Dry Rot Spurs Bathroom Remodeling

Answered by Brett ~ March 13, 2011 ~ No Comments

The tile tub enclosure in our 70-year old house leaked, creating dry rot in the floor and the wall framing. Since the wall must be rebuilt, I'd like to do a small bathroom remodeling. I'd bump out the wall two feet and create a custom shower stall with medium-priced tile. The exterior is clapboard siding and I'll tuck a small gable under the existing gable. Any ideas about problems and costs?

Suzette ~ Nassau, New York

Brett Kulina

Suzette, it sounds as though you are planning to expand your existing bathroom by adding a small "bump-out" extension to the footprint of your home, and then covering the new addition with a small gabled roof. Although I can't foresee any major problems for this type of project, it is important that you don't install any water supply lines within the exterior walls of the new bathroom. Water lines that are located in exterior walls are more susceptible to freezing and bursting during extreme winter weather or during power outages that deprive your home of heat for several hours. The best way to avoid frozen pipes in your new bathroom is to run the water supply lines within the existing interior walls.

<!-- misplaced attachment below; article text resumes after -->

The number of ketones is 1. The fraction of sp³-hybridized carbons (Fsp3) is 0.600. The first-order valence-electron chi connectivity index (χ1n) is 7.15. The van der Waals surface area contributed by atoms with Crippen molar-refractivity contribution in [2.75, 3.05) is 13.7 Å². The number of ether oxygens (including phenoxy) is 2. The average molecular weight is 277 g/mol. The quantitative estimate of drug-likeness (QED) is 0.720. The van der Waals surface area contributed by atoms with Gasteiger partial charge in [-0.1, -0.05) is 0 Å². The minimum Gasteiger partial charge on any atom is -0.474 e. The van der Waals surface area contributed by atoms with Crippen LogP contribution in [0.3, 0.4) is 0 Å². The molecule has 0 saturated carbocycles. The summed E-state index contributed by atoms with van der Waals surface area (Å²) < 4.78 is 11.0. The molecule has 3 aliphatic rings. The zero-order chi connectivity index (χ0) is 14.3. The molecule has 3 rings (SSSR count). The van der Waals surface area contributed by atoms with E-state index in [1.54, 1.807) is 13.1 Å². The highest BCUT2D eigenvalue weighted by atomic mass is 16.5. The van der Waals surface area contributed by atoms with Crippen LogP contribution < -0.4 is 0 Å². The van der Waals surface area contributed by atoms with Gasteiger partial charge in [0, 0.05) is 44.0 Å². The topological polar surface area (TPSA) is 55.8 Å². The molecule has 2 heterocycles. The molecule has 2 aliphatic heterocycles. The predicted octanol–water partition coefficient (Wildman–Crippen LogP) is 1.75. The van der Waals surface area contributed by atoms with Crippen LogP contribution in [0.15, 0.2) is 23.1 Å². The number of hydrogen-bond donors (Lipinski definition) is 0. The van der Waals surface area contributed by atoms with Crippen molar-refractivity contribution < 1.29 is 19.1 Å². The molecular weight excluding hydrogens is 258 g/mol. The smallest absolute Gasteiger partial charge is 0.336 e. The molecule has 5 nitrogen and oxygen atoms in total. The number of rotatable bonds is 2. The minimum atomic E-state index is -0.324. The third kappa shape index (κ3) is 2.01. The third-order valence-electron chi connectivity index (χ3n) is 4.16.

When remodeling your new bathroom, it is also important that you completely remove all the dry rot from under the old tub. Depending on the extent of the past water damage, the underlying floor joists, as well as the plywood sub floor may need to be replaced. If the water that leaked from your old tub has also damaged the adjacent wall, then you should replace any framing members or sheet rock that was affected. Remember, even the smallest amount of water damage can create a big mold problem for you later on down the road.

If you want an accurate cost estimate for your new bathroom, then you should consult a contractor who works in the Nassau area and can inspect your home, as well as create some construction plans and a materials list for the project. Once you have some detailed drawings and measurements, then you can price out the new wall framing, the exterior siding, and the finishes needed for the interior of the new bathroom. Working with a qualified contractor during the initial project planning is an excellent way to keep your costs in line and to help ensure that you are picking out finish materials that meet the budget numbers. Good luck with your project!

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